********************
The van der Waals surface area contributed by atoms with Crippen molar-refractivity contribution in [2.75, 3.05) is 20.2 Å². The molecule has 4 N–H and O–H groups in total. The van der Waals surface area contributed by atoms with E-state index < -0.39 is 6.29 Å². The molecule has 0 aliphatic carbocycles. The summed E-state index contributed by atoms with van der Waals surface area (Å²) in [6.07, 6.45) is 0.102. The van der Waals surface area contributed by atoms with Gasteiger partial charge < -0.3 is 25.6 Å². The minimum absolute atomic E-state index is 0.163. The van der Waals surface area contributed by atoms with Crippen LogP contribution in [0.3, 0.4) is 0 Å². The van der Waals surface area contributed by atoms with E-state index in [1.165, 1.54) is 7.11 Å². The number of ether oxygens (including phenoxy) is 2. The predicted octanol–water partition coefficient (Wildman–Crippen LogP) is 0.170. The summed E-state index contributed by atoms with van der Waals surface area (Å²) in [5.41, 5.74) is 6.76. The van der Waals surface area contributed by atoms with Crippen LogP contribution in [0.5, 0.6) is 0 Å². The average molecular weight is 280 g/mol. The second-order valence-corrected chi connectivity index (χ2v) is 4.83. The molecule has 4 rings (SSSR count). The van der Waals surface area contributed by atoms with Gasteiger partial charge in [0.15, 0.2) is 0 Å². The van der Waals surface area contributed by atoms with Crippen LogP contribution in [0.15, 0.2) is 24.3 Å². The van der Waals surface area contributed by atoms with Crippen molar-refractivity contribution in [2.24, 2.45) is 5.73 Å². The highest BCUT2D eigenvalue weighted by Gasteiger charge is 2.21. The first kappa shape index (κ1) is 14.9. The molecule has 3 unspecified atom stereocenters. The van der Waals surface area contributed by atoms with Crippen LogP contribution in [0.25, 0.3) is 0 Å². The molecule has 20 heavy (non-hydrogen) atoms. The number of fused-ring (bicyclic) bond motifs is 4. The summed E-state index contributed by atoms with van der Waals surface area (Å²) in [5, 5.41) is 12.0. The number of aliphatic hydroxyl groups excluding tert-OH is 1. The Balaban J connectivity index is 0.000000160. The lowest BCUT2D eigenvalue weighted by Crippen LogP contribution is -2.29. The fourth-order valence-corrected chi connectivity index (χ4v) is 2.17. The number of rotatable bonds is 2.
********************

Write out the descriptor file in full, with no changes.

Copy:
The van der Waals surface area contributed by atoms with Crippen molar-refractivity contribution in [2.75, 3.05) is 20.2 Å². The molecule has 4 N–H and O–H groups in total. The van der Waals surface area contributed by atoms with E-state index < -0.39 is 6.29 Å². The molecule has 0 aliphatic carbocycles. The summed E-state index contributed by atoms with van der Waals surface area (Å²) in [6.07, 6.45) is 0.102. The van der Waals surface area contributed by atoms with Gasteiger partial charge < -0.3 is 25.6 Å². The minimum absolute atomic E-state index is 0.163. The van der Waals surface area contributed by atoms with Crippen LogP contribution in [0.3, 0.4) is 0 Å². The van der Waals surface area contributed by atoms with E-state index in [1.165, 1.54) is 7.11 Å². The number of ether oxygens (including phenoxy) is 2. The predicted octanol–water partition coefficient (Wildman–Crippen LogP) is 0.170. The summed E-state index contributed by atoms with van der Waals surface area (Å²) in [5.41, 5.74) is 6.76. The van der Waals surface area contributed by atoms with Crippen LogP contribution in [0.5, 0.6) is 0 Å². The average molecular weight is 280 g/mol. The second-order valence-corrected chi connectivity index (χ2v) is 4.83. The molecule has 4 rings (SSSR count). The van der Waals surface area contributed by atoms with Gasteiger partial charge in [0.15, 0.2) is 0 Å². The van der Waals surface area contributed by atoms with Crippen LogP contribution in [0.15, 0.2) is 24.3 Å². The van der Waals surface area contributed by atoms with Crippen molar-refractivity contribution in [2.24, 2.45) is 5.73 Å². The highest BCUT2D eigenvalue weighted by Gasteiger charge is 2.21. The first kappa shape index (κ1) is 14.9. The molecule has 3 unspecified atom stereocenters. The van der Waals surface area contributed by atoms with Crippen LogP contribution in [0.25, 0.3) is 0 Å². The molecule has 20 heavy (non-hydrogen) atoms. The number of fused-ring (bicyclic) bond motifs is 4. The summed E-state index contributed by atoms with van der Waals surface area (Å²) in [5, 5.41) is 12.0. The number of aliphatic hydroxyl groups excluding tert-OH is 1. The Balaban J connectivity index is 0.000000160. The lowest BCUT2D eigenvalue weighted by Crippen LogP contribution is -2.29. The fourth-order valence-corrected chi connectivity index (χ4v) is 2.17. The number of rotatable bonds is 2.